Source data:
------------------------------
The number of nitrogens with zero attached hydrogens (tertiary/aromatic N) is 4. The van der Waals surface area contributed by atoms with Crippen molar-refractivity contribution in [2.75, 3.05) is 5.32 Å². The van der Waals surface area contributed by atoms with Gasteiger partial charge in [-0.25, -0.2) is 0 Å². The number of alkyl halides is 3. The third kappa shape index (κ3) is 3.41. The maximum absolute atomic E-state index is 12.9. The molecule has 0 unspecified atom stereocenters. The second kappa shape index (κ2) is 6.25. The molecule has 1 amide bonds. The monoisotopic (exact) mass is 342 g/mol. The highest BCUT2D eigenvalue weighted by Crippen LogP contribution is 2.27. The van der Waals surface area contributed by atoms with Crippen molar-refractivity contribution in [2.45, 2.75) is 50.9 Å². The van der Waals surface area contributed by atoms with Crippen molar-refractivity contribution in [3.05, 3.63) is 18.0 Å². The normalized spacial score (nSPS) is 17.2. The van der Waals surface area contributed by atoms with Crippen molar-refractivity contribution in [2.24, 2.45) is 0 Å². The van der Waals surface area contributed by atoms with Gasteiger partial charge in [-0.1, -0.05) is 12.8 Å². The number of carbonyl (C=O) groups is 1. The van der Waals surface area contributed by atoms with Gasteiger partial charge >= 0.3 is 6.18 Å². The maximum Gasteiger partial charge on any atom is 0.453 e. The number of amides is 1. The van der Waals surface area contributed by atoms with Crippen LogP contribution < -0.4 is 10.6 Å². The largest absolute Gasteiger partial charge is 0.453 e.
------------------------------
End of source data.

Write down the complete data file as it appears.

The number of nitrogens with zero attached hydrogens (tertiary/aromatic N) is 4. The van der Waals surface area contributed by atoms with Crippen molar-refractivity contribution in [2.75, 3.05) is 5.32 Å². The van der Waals surface area contributed by atoms with Gasteiger partial charge in [-0.25, -0.2) is 0 Å². The number of alkyl halides is 3. The third kappa shape index (κ3) is 3.41. The maximum absolute atomic E-state index is 12.9. The molecule has 0 unspecified atom stereocenters. The second kappa shape index (κ2) is 6.25. The molecule has 1 amide bonds. The monoisotopic (exact) mass is 342 g/mol. The highest BCUT2D eigenvalue weighted by Crippen LogP contribution is 2.27. The van der Waals surface area contributed by atoms with Crippen molar-refractivity contribution in [2.45, 2.75) is 50.9 Å². The van der Waals surface area contributed by atoms with Crippen molar-refractivity contribution in [3.05, 3.63) is 18.0 Å². The normalized spacial score (nSPS) is 17.2. The van der Waals surface area contributed by atoms with Crippen molar-refractivity contribution in [2.24, 2.45) is 0 Å². The van der Waals surface area contributed by atoms with Gasteiger partial charge in [-0.1, -0.05) is 12.8 Å². The number of carbonyl (C=O) groups is 1. The van der Waals surface area contributed by atoms with Gasteiger partial charge >= 0.3 is 6.18 Å². The maximum Gasteiger partial charge on any atom is 0.453 e. The number of amides is 1. The van der Waals surface area contributed by atoms with Crippen LogP contribution < -0.4 is 10.6 Å². The largest absolute Gasteiger partial charge is 0.453 e.